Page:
Google buys facial recognition company PittPatt

Its technology can match faces in photos and track faces in a video

Google has acquired Pittsburgh Pattern Recognition, known as PittPatt, a company that develops technology for recognizing faces in images and video, according to PittPatt's website.

Its founders began developing the technology at Carnegie Mellon University's Robotics Institute in the 1990s and formed PittPatt in 2004 as a spin-off from the university, the website says.

"At Google, computer vision technology is already at the core of many existing products (such as Image Search, YouTube, Picasa, and Goggles), so it's a natural fit to join Google and bring the benefits of our research and technology to a wider audience," PittPatt said.

"We will continue to tap the potential of computer vision in applications that range from simple photo organization to complex video and mobile applications," the company said.

PittPatt's technology can do various types of facial recognition, including tracking faces in videos and sorting photos according to whose face appears in each photo, according to pages on its website that can still be found in Google's cache. It also makes a software development kit.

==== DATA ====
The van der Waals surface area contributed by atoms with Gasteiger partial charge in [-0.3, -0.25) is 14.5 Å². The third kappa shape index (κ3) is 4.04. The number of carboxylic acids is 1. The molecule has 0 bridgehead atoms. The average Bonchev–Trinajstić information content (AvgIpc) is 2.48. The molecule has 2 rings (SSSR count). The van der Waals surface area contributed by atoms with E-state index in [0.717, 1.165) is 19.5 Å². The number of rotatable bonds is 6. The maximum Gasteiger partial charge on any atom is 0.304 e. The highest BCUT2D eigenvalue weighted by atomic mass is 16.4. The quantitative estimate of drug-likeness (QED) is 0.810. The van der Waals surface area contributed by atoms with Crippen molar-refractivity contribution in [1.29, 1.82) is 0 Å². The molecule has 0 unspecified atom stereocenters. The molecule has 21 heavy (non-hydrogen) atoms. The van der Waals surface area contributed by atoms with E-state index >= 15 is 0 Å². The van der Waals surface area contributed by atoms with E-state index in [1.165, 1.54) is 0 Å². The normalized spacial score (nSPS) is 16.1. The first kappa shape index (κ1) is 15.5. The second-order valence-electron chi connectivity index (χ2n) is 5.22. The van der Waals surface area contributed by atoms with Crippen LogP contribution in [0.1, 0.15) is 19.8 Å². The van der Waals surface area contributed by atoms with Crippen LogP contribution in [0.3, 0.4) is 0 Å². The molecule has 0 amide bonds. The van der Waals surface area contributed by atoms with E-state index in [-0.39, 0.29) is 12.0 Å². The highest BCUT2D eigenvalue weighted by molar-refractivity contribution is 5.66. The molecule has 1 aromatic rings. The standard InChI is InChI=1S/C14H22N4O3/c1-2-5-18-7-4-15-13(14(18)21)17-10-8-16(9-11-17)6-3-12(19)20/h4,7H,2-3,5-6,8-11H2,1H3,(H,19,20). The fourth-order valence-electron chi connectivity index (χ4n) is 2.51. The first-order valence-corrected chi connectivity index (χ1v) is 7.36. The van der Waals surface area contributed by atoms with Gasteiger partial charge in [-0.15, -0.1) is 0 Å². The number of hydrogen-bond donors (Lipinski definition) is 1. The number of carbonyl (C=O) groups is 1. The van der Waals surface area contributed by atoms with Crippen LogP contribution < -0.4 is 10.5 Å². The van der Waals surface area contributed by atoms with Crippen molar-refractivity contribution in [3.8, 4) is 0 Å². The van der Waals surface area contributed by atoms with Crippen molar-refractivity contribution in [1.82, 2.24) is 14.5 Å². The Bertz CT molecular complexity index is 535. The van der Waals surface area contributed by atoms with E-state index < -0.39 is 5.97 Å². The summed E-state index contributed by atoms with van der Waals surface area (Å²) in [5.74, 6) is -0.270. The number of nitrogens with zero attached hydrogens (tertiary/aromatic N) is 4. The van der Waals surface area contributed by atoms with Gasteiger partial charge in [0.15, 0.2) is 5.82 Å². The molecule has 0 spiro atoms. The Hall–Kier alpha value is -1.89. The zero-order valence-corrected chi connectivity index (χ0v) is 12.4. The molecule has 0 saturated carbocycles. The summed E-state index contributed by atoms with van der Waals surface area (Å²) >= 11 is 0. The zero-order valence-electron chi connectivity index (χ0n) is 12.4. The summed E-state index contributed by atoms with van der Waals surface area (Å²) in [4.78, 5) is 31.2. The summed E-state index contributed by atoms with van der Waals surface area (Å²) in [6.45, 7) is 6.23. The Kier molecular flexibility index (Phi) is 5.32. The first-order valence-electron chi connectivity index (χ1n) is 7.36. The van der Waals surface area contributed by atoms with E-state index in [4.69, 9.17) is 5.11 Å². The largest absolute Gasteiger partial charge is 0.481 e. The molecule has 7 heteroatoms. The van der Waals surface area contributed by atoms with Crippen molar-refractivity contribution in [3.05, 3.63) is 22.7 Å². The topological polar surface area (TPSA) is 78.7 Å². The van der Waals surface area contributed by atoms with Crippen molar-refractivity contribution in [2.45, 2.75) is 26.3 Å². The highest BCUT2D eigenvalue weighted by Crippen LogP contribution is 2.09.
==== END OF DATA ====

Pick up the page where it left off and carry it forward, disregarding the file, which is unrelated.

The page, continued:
Terms were not disclosed and Google did not immediately respond to a request for comment.

James Niccolai covers data centers and general technology news for IDG News Service. Follow James on Twitter at @jniccolai. James's e-mail address is

Join the Good Gear Guide newsletter!

Error: Please check your email address.

Tags business issuesGooglePittsburgh Pattern Recognitionbusiness managementinvestmentsinternetsearch enginesMergers and acquisitions

Our Back to Business guide highlights the best products for you to boost your productivity at home, on the road, at the office, or in the classroom.

Keep up with the latest tech news, reviews and previews by subscribing to the Good Gear Guide newsletter.

James Niccolai

IDG News Service
Show Comments

Most Popular Reviews

Deals on Good Gear Guide

Deals on Good Gear Guide

Latest News Articles


GGG Evaluation Team

Kathy Cassidy


First impression on unpacking the Q702 test unit was the solid feel and clean, minimalist styling.

Anthony Grifoni


For work use, Microsoft Word and Excel programs pre-installed on the device are adequate for preparing short documents.

Steph Mundell


The Fujitsu LifeBook UH574 allowed for great mobility without being obnoxiously heavy or clunky. Its twelve hours of battery life did not disappoint.

Andrew Mitsi


The screen was particularly good. It is bright and visible from most angles, however heat is an issue, particularly around the Windows button on the front, and on the back where the battery housing is located.

Simon Harriott


My first impression after unboxing the Q702 is that it is a nice looking unit. Styling is somewhat minimalist but very effective. The tablet part, once detached, has a nice weight, and no buttons or switches are located in awkward or intrusive positions.


Latest Jobs

Don’t have an account? Sign up here

Don't have an account? Sign up now

Forgot password?